Vito Arena (b.1930– d.1991) was an associate of the Gambino crime family, one of the five Italian Mafia families located in New York. For a short time, he was a member of the DeMeo crew, a notorious group of car thieves, drug dealers and ruthless and efficient hitmen led by Gambino soldier Roy DeMeo that were responsible for between 1,500-2,000 killings in the mid-1970s to the early 1980s.
Arena was born to first generation immigrants from Arena, in the region of Calabria in the province of Vibo Valentia. Vito would eventually become a cooperator against the crew, testifying against them in two separate trials and contributing in large part to the convictions of the key members. Originally a car thief and armed robber with no ties to La Cosa Nostra, Vito Arena became affiliated with Roy DeMeo after being released from prison in the late 1970s. At the time, DeMeo was in the preliminary phases of putting together an international auto-theft operation, where stolen vehicles were sold to a third-party in Kuwait for tremendous profits. Roy offered Vito, along with two of Vito's associates Joseph Lee and Joseph Scorney a job stealing cars for the operation. Joseph Scorney, a successful car thief with no organized crime ties, refused the offer and attempted to talk Vito out of the proposition. Scorney's reluctance, among other reasons, resulted in him being murdered by Vito and DeMeo crew member Richard DiNome. Scorney's body was then put into a concrete filled barrel and dumped off of a pier. After this murder Roy met with Vito, who accepted Roy's offer to work for him. By June 1979 the operation was underway, with Roy appointing 4 others to serve along with him as the scheme's primary active partners. Vito assisted one of these partners, Richard DiNome, with the actual stealing of the automobiles.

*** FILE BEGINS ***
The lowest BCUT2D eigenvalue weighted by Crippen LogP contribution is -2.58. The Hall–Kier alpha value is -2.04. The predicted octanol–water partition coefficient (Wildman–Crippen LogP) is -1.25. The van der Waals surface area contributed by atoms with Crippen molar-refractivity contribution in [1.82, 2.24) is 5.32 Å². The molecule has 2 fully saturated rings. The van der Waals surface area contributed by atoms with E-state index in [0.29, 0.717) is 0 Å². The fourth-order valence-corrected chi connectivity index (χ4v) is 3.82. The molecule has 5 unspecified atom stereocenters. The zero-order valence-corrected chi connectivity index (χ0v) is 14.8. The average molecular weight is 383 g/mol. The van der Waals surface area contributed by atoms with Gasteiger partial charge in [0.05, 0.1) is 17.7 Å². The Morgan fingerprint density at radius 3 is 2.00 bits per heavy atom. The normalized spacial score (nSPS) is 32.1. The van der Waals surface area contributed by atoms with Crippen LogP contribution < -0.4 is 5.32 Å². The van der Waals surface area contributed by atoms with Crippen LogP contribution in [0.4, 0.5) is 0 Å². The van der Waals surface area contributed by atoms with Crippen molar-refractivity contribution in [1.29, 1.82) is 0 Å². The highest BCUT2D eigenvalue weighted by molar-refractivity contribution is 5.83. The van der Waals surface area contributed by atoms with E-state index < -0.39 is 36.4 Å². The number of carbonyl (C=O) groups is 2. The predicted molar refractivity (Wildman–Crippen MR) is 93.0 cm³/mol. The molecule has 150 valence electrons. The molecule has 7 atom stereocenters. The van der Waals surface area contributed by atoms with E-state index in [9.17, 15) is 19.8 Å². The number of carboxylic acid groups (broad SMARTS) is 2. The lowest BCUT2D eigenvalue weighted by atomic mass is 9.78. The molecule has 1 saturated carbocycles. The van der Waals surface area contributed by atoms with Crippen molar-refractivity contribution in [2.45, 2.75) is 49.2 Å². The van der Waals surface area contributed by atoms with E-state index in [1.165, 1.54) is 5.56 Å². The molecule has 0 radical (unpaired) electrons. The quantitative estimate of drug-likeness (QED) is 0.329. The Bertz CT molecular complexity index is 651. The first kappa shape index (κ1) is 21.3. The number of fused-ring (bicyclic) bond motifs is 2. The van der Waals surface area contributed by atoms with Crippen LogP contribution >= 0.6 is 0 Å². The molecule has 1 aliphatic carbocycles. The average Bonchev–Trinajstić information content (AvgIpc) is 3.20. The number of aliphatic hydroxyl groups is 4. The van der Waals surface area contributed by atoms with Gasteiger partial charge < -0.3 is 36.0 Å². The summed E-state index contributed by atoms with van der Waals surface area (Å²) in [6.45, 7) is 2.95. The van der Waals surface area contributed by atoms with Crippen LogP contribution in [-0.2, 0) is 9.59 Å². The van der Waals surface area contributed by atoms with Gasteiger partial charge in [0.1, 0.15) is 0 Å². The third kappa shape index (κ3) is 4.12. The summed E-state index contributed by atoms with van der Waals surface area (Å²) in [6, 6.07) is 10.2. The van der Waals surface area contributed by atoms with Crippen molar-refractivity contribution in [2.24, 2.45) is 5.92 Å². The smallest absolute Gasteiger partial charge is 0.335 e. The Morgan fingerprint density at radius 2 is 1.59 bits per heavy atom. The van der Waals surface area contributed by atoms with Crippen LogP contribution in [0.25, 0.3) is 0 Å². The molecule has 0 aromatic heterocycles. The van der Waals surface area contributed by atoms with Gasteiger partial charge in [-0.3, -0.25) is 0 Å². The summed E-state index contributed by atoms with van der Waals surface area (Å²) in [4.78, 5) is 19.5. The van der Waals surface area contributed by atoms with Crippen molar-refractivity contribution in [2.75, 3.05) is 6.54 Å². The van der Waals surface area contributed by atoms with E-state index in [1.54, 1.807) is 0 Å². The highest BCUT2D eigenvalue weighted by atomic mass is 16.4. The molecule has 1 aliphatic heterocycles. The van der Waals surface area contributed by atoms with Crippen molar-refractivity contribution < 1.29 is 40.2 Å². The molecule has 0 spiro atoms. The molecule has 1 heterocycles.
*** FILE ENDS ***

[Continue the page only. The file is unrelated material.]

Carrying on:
Member of the DeMeo Crew Edit
In September 1979, a former partner of the man serving as the head of the Kuwait end of the operation threatened to contact police. This man, Khaled Daoud, was attempting to make a legitimate living in the business of used cars and felt his partner's illegal dealings with organized crime was hurting his own business. After Roy DeMeo learned of the situation, he set in motion plans to murder Daoud before he could follow through on his threat. Vito Arena accompanied Roy along with DeMeo Crew members (as well as active partners in the Kuwait operation) Henry Borelli and Frederick DiNome on an initial attempt at murdering Daoud but as a result of poor planning the murder plot was temporarily aborted. On October 10, Roy was informed by a police officer on his payroll that Khaled Daoud had placed a call to police and divulged information of the crew's activities. On October 12, the DeMeo crew lured Daoud, along with another legitimate car dealer by the name of Ronald Falcaro, to a Canarsie bodyshop and shot them both dead. Vito was present at the scene of the double murder, stationed outside of the garage where the murders took place in order to both serve as a lookout as well as to ensure the two intended victims did not escape out of the garage once the shooting started. After the two targets were killed, Roy DeMeo and other crew members dismembered the corpses and placed the body parts into plastic garbage bags which were boxed and later hauled to the Fountain Avenue Dump in Brooklyn. Vito and Henry Borelli were assigned to dispose of Ronald Falcaro's car, during which Vito claims that Henry divulged a number of details concerning some of the crew's past murders, including Andrei Katz and former DeMeo crew member Chris Rosenberg.